Debate Fatigue

Having spent more than five years consistently debating religious topics online, I’ve come to quite a number of conclusions. I’ve realized that debate can stretch the mind, and that I was far too sure of my own expertise, among many other things.

I’ve also realized that there’s little more to be gained from it.
I really don’t mean to be dismissive; there is a great deal of good that has come from the experience. Still, the area of thinking which can be exercised in such debates is highly specific.

Though I am sure an atheist encounters similar problems, that she would label somewhat differently, my experience has slowly become an argument against what I call “perpetual incredulity”.

I do not mean to argue against a general skeptical approach. I fully agree with atheists that we should draw our conclusions carefully. Or, rather, I agree with those atheists who actually do so. As often, I’ve encountered a non-believer who, while ostensibly championing rationality, refuses to admit anything which could be construed as favoring theism – regardless of the actual facts.

While it may seem effective in debate to declare that there isn’t the slightest bit of evidence pointing to theism, or that ignoring a claim can be equated with neutrality toward it, this is where I lose interest. Far from impressing me, I’m left feeling like I’m butting against a mind as closed as any fundamentalist.

Slowly, I’ve come to see that it is only those who realize that there are reasonable people on both sides of the argument, and, by extension, there are reasonable arguments on both sides, that are worth attention. Those who see nothing reasonable about those across the divide can never understand more than the most unreasonable part of the opposition. That is, they can never understand the debate in more than its crudest form.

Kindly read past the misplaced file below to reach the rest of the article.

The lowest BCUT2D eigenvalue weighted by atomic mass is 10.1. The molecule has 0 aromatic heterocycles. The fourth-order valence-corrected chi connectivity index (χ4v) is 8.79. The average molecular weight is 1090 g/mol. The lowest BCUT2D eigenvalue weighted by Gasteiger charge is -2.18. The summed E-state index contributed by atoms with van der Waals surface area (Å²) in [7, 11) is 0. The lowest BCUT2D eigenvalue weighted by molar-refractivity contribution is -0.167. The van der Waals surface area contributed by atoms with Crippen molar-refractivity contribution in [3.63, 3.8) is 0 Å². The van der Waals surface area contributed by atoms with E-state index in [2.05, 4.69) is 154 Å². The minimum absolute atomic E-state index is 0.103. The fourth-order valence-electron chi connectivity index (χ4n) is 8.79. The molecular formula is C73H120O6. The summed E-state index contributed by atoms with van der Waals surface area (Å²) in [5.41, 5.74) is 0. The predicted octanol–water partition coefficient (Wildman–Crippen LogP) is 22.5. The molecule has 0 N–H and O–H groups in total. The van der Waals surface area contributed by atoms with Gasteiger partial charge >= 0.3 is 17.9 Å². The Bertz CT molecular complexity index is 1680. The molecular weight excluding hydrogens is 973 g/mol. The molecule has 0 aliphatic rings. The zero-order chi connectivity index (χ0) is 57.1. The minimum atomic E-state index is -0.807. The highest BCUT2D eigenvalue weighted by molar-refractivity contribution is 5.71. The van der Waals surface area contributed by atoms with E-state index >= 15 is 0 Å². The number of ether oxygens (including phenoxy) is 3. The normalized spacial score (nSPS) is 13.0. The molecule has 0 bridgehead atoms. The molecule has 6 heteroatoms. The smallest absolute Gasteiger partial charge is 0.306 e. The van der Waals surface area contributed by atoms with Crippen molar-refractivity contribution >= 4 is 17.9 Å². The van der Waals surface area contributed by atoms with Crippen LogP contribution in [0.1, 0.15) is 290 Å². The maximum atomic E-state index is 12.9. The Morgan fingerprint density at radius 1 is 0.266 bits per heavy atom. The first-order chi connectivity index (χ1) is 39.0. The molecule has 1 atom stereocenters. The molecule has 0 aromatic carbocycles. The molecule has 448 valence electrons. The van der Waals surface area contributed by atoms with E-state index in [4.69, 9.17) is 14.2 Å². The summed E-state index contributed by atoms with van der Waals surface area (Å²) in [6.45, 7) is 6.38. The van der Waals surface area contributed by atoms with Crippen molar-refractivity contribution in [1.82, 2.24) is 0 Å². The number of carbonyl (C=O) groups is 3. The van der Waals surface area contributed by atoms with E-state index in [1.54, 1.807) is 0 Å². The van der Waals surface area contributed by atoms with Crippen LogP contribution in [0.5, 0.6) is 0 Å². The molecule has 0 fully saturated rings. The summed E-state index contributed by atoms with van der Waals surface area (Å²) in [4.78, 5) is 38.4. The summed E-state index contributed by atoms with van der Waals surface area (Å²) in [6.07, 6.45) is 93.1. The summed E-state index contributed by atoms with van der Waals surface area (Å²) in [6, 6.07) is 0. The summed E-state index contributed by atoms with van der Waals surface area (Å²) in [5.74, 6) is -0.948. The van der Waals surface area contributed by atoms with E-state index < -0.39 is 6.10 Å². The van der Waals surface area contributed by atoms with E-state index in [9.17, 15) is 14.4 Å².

There, of course, is the balance that reason demands. Judgmentally concluding that the opposition has no rational case is as detrimental as pseudo-intellectually refusing to take a position. These are traps for the intellectually lazy; the greatest minds avoid them.

And this is the last challenge of debate, I think. To abdicate neither to unthinking strife nor unthinking diplomacy. There comes a time, however, where those are the only paths remaining if one wishes to remain involved in such discussions on the web. It does not take a herculean effort to exhaust the intellectual level of a popular debate. While one may occasionally contribute in spite of this, I find the repetitive demands that I undeniably support every statement I make – in the eyes of an opponent determined to deny – a pointless and exhausting one.

Frustrating though this is, I happily endured it until it became boring. That is to say, until I began to ask what alternative view of morality and meaning in life were being supported by my opponents – and was told that there was no answer.

That was the point at which I lost all interest in listening to those individuals’ attacks of my position. We’ve all known relentless critics, and I’ve never known them to contribute nearly so much as they destroy.

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